And if I thought it wouldn't get worse...Ha! Silly Girl. On Sunday morning we got up and ate a delicious breakfast of Scrambled Eggs with Basterma, Salty Cheese, Warmed Gata, Coffee, and Fruit (oh, know I am ALL about Food in EVERY COUNTRY!) We finished our breakfast, I washed the dishes (by hand...even though we have been provided with a the by...our local grocer was trying to tell us that we could put laundry detergent in the dishwasher, "Ha, Amen Makeena!" (Yeah. All Machines!) I don't think I want my dishes smelling like some overly perfumed elderly Armenian woman!...again, I digress. So as I was washing the dishes I put Peter and Franko in the shower/tub combo and filled up the little tub and let them play. I finished the dishes and then scrubbed up the boys (oh, they had not bathed in 3 or 4 days...we are trying to respect the "Customs" here!) After they were done Kalem shaved and showered. Then the phone starting ringing. We heard all about the riots of the previous evening, gunshots, tanks, burning cars...(for those of you who are following my Armenian Sleep Depravation Experiment...that night was the ONLY one I fell right to sleep and didn't hear a sound! Go Figure.) So while Kalem was getting the info and the warnings I was in the shower taking advantage of our "endless" hot water tank. Massaging my stiff neck (this will be an entire blog but no room now) and shaving the primate legs! By the time Judi started her bath we knew we were not going to church AGAIN because of the army with automatic rifles on every corner and the tanks in Republic Square. [If you don't recall, our church expericnce last week was hysterical. We made it to the church around 11:15am and walked in to everyone standing up and beginning to pray. Two Badvelis prayed for no more that 5 minutes and church was over. The kids said, "THAT WAS THE BEST CHURCH EVER!"] So two weeks and no church for the Kazarians. Back to the shower...pretty soon Judi says, "Mommy there's no water!" So we got her washed off with spare water we had in buckets and bottles and at last after many days the whole family was clean and ready for Church which we had in our own apartment replete with worship songs, call to worship, Scripture reading, two sermons, confession, prayer, and the doxology. Now why? you ask is this called Busted...AGAIN? Well, when we were fresh and clean and finished with worship...SEROB'S DAD came over and let us know that we had used the ENTIRE WATER TANK FOR THE WHOLE APARTMENT and we would have no more water until the tank refilled...the NEXT DAY!!! Again the embarrassment. Again the shame. But Serob's Dad offered us some friendly advice: 1) Don't Flush the Toilet!, 2) Don't wash clothes or anything until the night, AND 3) One person should shower a WEEK!!!!!! That means I am due for my next bath sometime in April! Lord help us all!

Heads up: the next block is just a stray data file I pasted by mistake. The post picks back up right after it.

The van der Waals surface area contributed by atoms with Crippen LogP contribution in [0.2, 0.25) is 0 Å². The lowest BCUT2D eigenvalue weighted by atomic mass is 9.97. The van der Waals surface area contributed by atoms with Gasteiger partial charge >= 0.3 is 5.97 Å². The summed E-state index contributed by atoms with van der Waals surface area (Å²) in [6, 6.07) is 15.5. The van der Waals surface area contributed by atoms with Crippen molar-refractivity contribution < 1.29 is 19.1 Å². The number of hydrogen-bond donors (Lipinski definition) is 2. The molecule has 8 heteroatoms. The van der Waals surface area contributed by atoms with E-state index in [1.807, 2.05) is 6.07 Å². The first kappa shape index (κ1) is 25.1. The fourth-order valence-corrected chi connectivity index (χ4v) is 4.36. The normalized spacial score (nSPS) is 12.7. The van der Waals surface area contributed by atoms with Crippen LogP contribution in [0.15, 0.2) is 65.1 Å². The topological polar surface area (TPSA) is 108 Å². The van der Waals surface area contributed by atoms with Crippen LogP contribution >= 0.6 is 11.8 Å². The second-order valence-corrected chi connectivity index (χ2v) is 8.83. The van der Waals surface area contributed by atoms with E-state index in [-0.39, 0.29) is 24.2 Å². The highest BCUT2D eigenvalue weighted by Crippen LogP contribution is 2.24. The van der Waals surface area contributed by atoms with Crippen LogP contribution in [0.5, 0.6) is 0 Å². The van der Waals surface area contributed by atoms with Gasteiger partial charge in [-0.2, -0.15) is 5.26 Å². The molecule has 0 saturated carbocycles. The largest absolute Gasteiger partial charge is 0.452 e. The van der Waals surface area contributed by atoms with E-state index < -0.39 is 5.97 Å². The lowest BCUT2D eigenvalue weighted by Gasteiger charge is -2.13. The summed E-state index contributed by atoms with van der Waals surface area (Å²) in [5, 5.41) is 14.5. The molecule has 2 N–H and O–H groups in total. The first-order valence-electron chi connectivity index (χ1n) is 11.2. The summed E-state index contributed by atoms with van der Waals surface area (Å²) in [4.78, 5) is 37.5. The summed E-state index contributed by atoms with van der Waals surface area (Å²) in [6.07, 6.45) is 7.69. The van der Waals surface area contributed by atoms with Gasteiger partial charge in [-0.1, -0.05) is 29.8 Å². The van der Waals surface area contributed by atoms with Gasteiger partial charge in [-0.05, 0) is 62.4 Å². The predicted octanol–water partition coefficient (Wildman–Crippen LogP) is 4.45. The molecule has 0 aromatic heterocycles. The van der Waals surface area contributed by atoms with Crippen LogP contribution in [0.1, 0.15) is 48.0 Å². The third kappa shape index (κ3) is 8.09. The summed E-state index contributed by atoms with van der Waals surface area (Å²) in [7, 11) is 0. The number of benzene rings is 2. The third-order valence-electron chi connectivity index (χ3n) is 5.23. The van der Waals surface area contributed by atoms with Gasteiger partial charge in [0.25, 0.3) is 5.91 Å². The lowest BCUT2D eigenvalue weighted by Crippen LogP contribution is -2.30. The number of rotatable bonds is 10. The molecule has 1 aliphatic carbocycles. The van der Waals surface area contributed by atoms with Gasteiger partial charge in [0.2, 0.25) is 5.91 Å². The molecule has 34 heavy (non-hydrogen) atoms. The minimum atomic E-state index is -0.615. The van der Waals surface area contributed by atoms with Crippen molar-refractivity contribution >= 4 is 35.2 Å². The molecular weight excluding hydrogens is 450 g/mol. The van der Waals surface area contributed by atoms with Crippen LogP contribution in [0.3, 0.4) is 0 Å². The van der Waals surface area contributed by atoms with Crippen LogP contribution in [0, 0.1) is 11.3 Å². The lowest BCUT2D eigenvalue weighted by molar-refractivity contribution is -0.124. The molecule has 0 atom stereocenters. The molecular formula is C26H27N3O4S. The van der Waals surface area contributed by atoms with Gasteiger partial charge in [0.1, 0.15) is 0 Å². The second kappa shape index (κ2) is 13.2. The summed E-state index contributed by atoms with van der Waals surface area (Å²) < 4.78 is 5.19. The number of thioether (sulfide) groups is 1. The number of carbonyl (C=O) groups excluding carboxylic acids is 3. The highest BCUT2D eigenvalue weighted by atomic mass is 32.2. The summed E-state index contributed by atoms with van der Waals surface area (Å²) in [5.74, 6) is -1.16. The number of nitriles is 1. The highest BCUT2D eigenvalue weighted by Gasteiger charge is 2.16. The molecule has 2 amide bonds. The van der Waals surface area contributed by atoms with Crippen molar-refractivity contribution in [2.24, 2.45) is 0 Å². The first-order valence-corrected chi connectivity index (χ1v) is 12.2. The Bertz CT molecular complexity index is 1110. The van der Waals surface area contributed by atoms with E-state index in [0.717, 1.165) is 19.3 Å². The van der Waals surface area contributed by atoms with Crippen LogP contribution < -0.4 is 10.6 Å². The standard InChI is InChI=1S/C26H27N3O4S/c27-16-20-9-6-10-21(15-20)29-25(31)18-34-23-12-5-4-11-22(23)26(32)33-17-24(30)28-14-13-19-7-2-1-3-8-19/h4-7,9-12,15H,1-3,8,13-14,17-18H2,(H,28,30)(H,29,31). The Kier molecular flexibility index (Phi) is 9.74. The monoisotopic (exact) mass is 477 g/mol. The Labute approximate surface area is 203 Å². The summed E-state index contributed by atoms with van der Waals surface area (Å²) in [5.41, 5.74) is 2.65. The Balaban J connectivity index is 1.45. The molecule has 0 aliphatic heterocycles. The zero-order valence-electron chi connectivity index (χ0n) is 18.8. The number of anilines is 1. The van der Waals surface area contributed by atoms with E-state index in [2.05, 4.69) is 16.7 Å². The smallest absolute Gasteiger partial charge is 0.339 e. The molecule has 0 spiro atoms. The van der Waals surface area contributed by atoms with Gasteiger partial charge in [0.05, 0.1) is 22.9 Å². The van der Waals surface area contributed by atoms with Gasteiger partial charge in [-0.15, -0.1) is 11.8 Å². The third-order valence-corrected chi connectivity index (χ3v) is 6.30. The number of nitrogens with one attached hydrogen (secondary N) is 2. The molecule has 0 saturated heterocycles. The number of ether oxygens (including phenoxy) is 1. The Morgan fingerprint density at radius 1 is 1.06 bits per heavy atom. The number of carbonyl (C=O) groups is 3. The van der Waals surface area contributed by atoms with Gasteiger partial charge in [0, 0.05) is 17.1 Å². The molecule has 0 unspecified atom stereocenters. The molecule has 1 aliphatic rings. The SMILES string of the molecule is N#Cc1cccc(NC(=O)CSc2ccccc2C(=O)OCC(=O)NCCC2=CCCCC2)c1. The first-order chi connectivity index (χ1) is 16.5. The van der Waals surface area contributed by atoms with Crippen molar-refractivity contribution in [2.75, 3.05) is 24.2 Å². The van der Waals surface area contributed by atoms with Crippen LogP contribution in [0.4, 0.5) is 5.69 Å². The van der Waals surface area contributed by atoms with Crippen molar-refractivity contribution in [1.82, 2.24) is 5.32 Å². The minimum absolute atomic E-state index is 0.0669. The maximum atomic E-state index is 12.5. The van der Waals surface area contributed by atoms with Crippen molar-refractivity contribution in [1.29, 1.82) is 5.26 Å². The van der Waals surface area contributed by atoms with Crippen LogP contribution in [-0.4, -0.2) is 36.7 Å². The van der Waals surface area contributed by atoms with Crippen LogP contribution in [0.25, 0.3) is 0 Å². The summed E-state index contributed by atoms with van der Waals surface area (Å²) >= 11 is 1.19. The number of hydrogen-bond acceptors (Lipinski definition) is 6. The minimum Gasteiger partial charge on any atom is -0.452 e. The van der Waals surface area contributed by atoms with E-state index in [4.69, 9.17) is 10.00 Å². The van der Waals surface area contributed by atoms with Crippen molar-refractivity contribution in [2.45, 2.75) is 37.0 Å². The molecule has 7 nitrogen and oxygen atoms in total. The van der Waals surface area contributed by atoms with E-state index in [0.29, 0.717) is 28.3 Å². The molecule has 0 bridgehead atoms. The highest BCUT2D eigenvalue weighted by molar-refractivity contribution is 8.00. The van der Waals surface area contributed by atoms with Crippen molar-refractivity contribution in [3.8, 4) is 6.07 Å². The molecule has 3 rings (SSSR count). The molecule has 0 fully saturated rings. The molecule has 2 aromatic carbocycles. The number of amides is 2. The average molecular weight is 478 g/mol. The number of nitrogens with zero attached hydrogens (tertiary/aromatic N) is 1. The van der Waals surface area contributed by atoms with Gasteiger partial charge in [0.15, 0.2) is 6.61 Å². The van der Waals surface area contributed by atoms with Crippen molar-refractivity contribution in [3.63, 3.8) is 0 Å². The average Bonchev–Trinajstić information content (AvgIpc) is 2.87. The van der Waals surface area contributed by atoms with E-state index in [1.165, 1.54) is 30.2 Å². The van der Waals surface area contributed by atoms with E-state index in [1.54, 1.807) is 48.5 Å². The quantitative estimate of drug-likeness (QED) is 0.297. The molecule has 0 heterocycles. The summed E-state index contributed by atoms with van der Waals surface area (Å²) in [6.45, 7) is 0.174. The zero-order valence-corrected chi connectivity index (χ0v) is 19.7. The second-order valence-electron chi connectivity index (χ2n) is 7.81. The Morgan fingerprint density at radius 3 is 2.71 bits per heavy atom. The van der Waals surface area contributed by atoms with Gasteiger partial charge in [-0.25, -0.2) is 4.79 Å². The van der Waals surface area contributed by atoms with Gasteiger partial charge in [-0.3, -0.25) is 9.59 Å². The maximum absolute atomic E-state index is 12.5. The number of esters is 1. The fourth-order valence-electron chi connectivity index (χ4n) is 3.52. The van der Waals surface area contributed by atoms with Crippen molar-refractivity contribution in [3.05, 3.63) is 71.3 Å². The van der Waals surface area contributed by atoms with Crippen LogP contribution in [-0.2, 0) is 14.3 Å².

Monday, March 3, 2008